It is one of the few memories that I can still clearly remember from my early childhood. I was five and a half. My father, born in the west-African country of Nigeria, and like many other Africans, held the man in such high regard that when it was announced that Mandela would be visiting Canada just four months after his release from prison he insisted that we go to the airport to witness his arrival.
I was extremely excited. I had never met a celebrity before. Though I could not possibly even begin the appreciate the gravity of Mandela's accomplishments (even at that time when he was still not yet elected president of South Africa), as my mind was only capable of processing the intense story lines of Inspector Gadget and nothing more, I could sense the importance of the event to my father.
Much to my initial disappointment, I realized I would not actually be meeting anybody. My family and I stood in a throng of people waving Canadian flags and cheering in such a way that I, at that point, had only seen done for wrestlers.
I am glad my father insisted that we went to the airport that day. Many years later, after I properly educated myself on the importance of this man and his struggles, I actually felt privileged. Some people, South Africans even, never got to see Mandela as a free man.
So the news came last night, which is extremely disappointing but not really surprising. Like the years spent on Robben Island, Mandela spent the last few years fighting, but this time in and out of illness. And finally, at the age of 95, Nelson Mandela succumbed to a life full of battles, thankfully in a peaceful and reportedly painless way.
But as the tributes continue to pour in, I wonder whether Mandela would want us to spend our time mourning him rather than working our differences towards a common goal. Mandela, known for his ability to unite quite diametrically opposed parties, leaves the planet at time where partisan behaviour seems to be only getting worse.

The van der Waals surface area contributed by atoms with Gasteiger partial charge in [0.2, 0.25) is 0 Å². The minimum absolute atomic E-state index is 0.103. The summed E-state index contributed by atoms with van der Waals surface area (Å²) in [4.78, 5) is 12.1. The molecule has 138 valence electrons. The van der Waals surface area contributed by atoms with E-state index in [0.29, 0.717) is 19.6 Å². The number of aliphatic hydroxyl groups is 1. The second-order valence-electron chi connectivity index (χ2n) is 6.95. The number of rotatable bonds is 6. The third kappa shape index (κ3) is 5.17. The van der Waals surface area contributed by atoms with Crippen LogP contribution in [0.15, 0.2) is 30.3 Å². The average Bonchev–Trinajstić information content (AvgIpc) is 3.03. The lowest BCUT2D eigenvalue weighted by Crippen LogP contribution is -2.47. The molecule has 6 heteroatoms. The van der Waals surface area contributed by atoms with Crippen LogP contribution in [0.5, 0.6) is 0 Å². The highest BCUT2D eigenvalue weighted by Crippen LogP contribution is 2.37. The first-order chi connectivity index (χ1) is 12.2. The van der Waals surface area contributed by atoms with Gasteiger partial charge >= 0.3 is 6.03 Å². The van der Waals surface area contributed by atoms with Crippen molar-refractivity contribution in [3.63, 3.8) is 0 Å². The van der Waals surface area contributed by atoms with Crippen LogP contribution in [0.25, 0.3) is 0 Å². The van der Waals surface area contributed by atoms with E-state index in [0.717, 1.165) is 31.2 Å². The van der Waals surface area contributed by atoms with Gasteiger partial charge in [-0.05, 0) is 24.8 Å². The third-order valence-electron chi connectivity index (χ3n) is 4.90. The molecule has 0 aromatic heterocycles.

Mandela spent 27, of his 95, years in prison for inciting labour strikes, leaving the country without permission and attempting to violently overthrow the racially charged apartheid South African government. Just think, Mandela's freedom was taken away because he challenged an oppressive government's morally inept policies; the tea party is fuming because Obamacare makes them subscribe to healthcare.
And after the 27 years spent in prison, how did this man react? By peacefully negotiating to end the apartheid; by sitting down with the same people who oppressed him and his people for so long, and attempted to work out a symbiotic solution.
So why is it that our modern-day political parties are so incapable of working together? It boggles my mind, especially given the track record for this world leader who we are now paying our respects to. Almost every single issue which reaches our House of Commons is intensely debated, often times childishly, and there is hardly ever any meaningful compromise. If the ANC and the apartheid South African government can negotiate an end to apartheid, then surely there is no issue that can come before any Canadian government that is incapable of reaching a consensus.
I am hopeful that all politicians, in Canada and around the world, when they voice how saddened they are that the world has lost such a great man, take a minute and think whether they truly are embodying Mandela's message. That, I believe, is the greatest tribute any politician can pay to the man that so many South Africans, Africans, and many people around the world owe so much to.
Nelson Mandela has certainly earned his chance to rest. As far as everyone else is concerned, we still have a long way to go.